List Archive: gentoo-java
Note: Due to technical difficulties, the Archives are currently not up to date.
provides an alternative service for most mailing lists.c.f. bug 424647
> I am a Gentoo user with an urge to try my hand at coding, java seems
> to fit the bill as a language that has cross platform appeal and so
> on, you guys know the rest.
> My question is this, I want to spend my time learning the language not
> the various apps that allow me to do this so what would your
> recommendation be for a new starter such as myself.
Here is an online course that I put together a few years ago to help Java
beginners get started with Java. You might find it helpful:
It does not include directions specific to working with Java on Gentoo, but
after JDK5.0 has stabalized I might add this information.
> I seem to have a choice of using either blackdown or the sun packages,
> I have read sufficient to realise that the blackdown project was the
> original linux port of Sun's Java but Today what would you suggest as
> the platform to pick ie. is the Blackdown package well supported under
> Gentoo? will updates come promptly when considered stable? or the the
> Sun package better supported? and for that matter as a new user would
> I be better of with one or the other for a reason I have not yet come
I agree with another poster that eventually you will want to focus your efforts
on J2SE 5.0 but for people just learning Java you should be fine learning the
fundamentals on J2SE 1.4.
> Next up would be an IDE, is Kdevelop good for java or is netbeans a
> good choice? again your experiance would be helpful at this stage, the
> netbeans site seems to imply that they provide functinality not
> available elsewhere will this mean that my code [once I get there ;) ]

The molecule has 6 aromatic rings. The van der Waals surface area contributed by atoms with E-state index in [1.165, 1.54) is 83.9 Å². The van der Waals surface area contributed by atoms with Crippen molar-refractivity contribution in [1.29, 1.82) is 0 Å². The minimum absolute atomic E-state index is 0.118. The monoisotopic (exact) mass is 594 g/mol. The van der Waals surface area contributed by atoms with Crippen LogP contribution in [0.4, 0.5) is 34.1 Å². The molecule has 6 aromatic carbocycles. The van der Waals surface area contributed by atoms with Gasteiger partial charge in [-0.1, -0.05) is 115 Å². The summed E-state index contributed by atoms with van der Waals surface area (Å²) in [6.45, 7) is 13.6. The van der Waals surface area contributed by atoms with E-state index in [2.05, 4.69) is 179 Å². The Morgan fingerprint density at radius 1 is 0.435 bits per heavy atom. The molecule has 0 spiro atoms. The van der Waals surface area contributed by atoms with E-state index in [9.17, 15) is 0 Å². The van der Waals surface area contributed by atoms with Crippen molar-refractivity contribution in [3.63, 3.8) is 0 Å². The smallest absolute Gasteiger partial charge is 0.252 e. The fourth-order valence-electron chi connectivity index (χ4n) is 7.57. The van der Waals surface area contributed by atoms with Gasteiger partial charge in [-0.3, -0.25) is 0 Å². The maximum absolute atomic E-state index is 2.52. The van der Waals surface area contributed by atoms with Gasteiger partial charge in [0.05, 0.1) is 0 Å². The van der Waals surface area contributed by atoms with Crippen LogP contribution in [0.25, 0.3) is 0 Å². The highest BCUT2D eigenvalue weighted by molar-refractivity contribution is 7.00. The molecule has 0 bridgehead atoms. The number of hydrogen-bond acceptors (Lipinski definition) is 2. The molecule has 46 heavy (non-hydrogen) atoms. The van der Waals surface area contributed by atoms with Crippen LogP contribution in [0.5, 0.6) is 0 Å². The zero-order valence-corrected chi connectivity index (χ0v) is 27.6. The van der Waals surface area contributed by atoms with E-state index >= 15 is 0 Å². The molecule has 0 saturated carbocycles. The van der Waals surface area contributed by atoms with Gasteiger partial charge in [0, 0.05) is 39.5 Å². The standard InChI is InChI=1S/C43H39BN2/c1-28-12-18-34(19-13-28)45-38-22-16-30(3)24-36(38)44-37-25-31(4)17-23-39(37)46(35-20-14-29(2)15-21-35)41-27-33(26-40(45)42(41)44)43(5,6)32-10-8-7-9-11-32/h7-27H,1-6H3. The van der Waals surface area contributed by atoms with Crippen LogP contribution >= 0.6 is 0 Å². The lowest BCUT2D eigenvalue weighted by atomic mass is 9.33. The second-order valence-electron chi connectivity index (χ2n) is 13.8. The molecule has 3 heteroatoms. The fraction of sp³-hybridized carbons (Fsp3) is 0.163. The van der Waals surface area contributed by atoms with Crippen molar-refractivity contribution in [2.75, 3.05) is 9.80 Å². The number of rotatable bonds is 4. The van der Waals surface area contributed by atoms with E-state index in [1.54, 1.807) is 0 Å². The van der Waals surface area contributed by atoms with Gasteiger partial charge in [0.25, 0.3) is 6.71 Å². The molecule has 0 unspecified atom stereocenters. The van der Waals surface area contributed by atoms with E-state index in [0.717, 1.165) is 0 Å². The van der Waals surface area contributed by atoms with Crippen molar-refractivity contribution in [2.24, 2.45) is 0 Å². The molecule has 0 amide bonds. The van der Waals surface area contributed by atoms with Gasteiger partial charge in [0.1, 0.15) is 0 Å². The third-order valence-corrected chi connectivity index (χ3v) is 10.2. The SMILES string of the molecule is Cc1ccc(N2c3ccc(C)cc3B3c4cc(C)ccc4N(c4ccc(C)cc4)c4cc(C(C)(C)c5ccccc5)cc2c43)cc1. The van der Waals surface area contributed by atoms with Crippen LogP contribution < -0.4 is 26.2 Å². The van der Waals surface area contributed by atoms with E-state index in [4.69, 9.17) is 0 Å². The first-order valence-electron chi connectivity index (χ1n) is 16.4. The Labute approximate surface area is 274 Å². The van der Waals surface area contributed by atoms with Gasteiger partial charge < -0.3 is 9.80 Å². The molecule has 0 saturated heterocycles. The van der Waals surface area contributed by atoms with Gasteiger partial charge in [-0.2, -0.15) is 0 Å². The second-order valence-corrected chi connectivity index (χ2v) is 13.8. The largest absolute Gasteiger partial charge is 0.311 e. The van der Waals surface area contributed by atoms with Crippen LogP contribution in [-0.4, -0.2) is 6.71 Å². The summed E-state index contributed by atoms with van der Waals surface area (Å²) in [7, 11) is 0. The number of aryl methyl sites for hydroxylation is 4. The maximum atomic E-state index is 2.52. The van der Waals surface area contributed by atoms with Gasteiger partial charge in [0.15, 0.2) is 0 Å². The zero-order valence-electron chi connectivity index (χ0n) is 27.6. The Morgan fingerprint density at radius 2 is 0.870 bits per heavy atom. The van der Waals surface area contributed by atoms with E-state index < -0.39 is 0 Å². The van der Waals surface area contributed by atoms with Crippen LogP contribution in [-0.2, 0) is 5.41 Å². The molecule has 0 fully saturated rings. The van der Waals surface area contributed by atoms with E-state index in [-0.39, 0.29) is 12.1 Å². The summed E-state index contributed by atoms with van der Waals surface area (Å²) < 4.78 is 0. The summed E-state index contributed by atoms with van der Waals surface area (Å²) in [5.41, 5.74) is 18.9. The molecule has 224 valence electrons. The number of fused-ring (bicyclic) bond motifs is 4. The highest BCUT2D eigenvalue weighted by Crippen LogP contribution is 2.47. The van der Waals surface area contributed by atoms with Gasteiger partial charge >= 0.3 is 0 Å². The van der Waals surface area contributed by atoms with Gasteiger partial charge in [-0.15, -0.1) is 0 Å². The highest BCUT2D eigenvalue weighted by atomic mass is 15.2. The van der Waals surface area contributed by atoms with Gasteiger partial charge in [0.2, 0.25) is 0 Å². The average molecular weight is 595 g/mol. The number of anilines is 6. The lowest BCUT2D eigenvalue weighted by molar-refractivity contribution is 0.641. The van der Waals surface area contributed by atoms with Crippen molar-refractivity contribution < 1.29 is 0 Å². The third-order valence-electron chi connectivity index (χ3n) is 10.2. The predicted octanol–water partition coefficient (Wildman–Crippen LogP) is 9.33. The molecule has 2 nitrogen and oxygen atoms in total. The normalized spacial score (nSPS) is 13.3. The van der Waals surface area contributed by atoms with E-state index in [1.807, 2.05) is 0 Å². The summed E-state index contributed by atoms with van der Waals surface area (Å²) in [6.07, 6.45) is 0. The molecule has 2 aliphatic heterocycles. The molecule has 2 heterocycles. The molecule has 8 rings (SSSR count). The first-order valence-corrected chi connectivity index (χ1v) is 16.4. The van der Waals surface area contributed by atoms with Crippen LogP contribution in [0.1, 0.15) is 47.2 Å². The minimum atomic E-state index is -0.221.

> be specific to netbeans? or should I go for a fundamentalist approach
> and stick to "simple" approach and trusty vim?
This is where my opionin will usually differ with most people. My
recommendation is that Java beginners should start with a Java editor and do
all of thier development from the command line. The reason for this is that I
think people do not truly understand how Java works until they understand how
Java's runtime environemnt works at the commmand line level.
I learned this lesson the hard way. I teach Java at the University level and
when I first started teaching Java I had the students use the JDK and a command
line. Even though it was more difficult than using an IDE, it worked fairly
well and most of these students eventually mastered Java.
In later Java intro classes I decided to make things easier by switching to an
IDE. The classes were a bit easier but in the more advanced Java classes I
found that these students did not understand critical things about how the
lower levels of Java work because the IDE shielded them from this information.
As soon as I discovered this mistake I immediately switched back to starting
beginners with a Java editor and the command line :-)
As for which editor to use, I recommend using a Java-based editor instead of
something like nano or vim because one is able to pick up a lot of Java-related
information indirectly by using an editor that is written in Java. The Java
editor that I recommend is JEdit.
Hope this helps :-)
email@example.com mailing list